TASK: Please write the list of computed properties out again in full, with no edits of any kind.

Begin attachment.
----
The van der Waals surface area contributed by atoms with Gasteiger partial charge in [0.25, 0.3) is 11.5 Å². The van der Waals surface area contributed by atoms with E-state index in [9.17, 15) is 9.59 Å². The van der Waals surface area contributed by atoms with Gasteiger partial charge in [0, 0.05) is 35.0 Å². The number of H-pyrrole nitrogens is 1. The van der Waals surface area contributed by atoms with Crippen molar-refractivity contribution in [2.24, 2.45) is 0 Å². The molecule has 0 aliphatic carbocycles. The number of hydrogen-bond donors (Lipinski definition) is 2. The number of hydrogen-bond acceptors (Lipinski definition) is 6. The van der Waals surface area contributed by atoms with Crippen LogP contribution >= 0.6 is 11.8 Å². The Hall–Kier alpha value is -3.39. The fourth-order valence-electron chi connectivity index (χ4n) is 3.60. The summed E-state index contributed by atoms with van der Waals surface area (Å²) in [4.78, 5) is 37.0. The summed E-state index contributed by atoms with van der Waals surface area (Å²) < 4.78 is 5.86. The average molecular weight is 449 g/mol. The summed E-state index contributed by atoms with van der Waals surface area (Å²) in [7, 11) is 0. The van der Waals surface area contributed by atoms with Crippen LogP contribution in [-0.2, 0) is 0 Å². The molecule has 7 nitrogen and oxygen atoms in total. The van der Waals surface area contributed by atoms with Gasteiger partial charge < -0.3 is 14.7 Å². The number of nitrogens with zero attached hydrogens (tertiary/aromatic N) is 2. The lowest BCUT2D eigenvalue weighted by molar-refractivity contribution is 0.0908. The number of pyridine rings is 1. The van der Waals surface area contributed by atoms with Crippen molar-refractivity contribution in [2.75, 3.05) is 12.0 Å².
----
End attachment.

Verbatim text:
The van der Waals surface area contributed by atoms with Gasteiger partial charge in [0.25, 0.3) is 11.5 Å². The van der Waals surface area contributed by atoms with E-state index in [9.17, 15) is 9.59 Å². The van der Waals surface area contributed by atoms with Gasteiger partial charge in [0, 0.05) is 35.0 Å². The number of H-pyrrole nitrogens is 1. The van der Waals surface area contributed by atoms with Crippen molar-refractivity contribution in [2.24, 2.45) is 0 Å². The molecule has 0 aliphatic carbocycles. The number of hydrogen-bond donors (Lipinski definition) is 2. The number of hydrogen-bond acceptors (Lipinski definition) is 6. The van der Waals surface area contributed by atoms with Crippen LogP contribution >= 0.6 is 11.8 Å². The Hall–Kier alpha value is -3.39. The fourth-order valence-electron chi connectivity index (χ4n) is 3.60. The summed E-state index contributed by atoms with van der Waals surface area (Å²) in [4.78, 5) is 37.0. The summed E-state index contributed by atoms with van der Waals surface area (Å²) < 4.78 is 5.86. The average molecular weight is 449 g/mol. The summed E-state index contributed by atoms with van der Waals surface area (Å²) in [7, 11) is 0. The van der Waals surface area contributed by atoms with Crippen LogP contribution in [-0.2, 0) is 0 Å². The molecule has 7 nitrogen and oxygen atoms in total. The van der Waals surface area contributed by atoms with Gasteiger partial charge < -0.3 is 14.7 Å². The number of nitrogens with zero attached hydrogens (tertiary/aromatic N) is 2. The lowest BCUT2D eigenvalue weighted by molar-refractivity contribution is 0.0908. The number of pyridine rings is 1. The van der Waals surface area contributed by atoms with Crippen molar-refractivity contribution in [2.75, 3.05) is 12.0 Å².